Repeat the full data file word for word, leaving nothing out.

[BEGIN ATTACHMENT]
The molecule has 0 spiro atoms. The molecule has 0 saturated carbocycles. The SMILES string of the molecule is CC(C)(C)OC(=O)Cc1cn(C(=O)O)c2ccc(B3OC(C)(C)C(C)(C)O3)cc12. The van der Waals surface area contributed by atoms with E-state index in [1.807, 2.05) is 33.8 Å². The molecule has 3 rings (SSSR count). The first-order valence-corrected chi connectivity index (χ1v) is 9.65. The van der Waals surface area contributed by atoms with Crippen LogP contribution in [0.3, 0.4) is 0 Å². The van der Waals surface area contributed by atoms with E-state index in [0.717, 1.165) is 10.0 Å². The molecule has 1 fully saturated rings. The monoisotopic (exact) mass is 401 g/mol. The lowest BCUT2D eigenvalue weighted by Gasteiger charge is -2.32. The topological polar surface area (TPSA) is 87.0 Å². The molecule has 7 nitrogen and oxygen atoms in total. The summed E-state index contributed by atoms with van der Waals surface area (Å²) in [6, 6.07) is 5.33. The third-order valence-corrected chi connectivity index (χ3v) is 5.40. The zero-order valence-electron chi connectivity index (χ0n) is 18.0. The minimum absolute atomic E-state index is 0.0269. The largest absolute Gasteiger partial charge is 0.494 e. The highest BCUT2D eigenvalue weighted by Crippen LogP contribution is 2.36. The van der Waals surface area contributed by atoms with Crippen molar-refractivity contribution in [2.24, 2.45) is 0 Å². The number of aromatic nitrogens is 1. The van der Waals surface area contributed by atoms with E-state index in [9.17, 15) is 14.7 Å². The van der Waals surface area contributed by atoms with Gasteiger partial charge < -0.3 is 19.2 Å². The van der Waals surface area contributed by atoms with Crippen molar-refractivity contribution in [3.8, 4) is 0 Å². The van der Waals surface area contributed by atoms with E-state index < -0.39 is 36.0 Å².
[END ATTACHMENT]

The molecule has 0 spiro atoms. The molecule has 0 saturated carbocycles. The SMILES string of the molecule is CC(C)(C)OC(=O)Cc1cn(C(=O)O)c2ccc(B3OC(C)(C)C(C)(C)O3)cc12. The van der Waals surface area contributed by atoms with E-state index in [1.807, 2.05) is 33.8 Å². The molecule has 3 rings (SSSR count). The first-order valence-corrected chi connectivity index (χ1v) is 9.65. The van der Waals surface area contributed by atoms with Crippen LogP contribution in [0.3, 0.4) is 0 Å². The van der Waals surface area contributed by atoms with E-state index in [0.717, 1.165) is 10.0 Å². The molecule has 1 fully saturated rings. The monoisotopic (exact) mass is 401 g/mol. The lowest BCUT2D eigenvalue weighted by Gasteiger charge is -2.32. The topological polar surface area (TPSA) is 87.0 Å². The molecule has 7 nitrogen and oxygen atoms in total. The summed E-state index contributed by atoms with van der Waals surface area (Å²) in [6, 6.07) is 5.33. The third-order valence-corrected chi connectivity index (χ3v) is 5.40. The zero-order valence-electron chi connectivity index (χ0n) is 18.0. The minimum absolute atomic E-state index is 0.0269. The largest absolute Gasteiger partial charge is 0.494 e. The highest BCUT2D eigenvalue weighted by Crippen LogP contribution is 2.36. The van der Waals surface area contributed by atoms with Crippen molar-refractivity contribution in [2.24, 2.45) is 0 Å². The number of aromatic nitrogens is 1. The van der Waals surface area contributed by atoms with E-state index in [9.17, 15) is 14.7 Å². The van der Waals surface area contributed by atoms with Gasteiger partial charge < -0.3 is 19.2 Å². The van der Waals surface area contributed by atoms with Crippen molar-refractivity contribution in [3.8, 4) is 0 Å². The van der Waals surface area contributed by atoms with E-state index < -0.39 is 36.0 Å².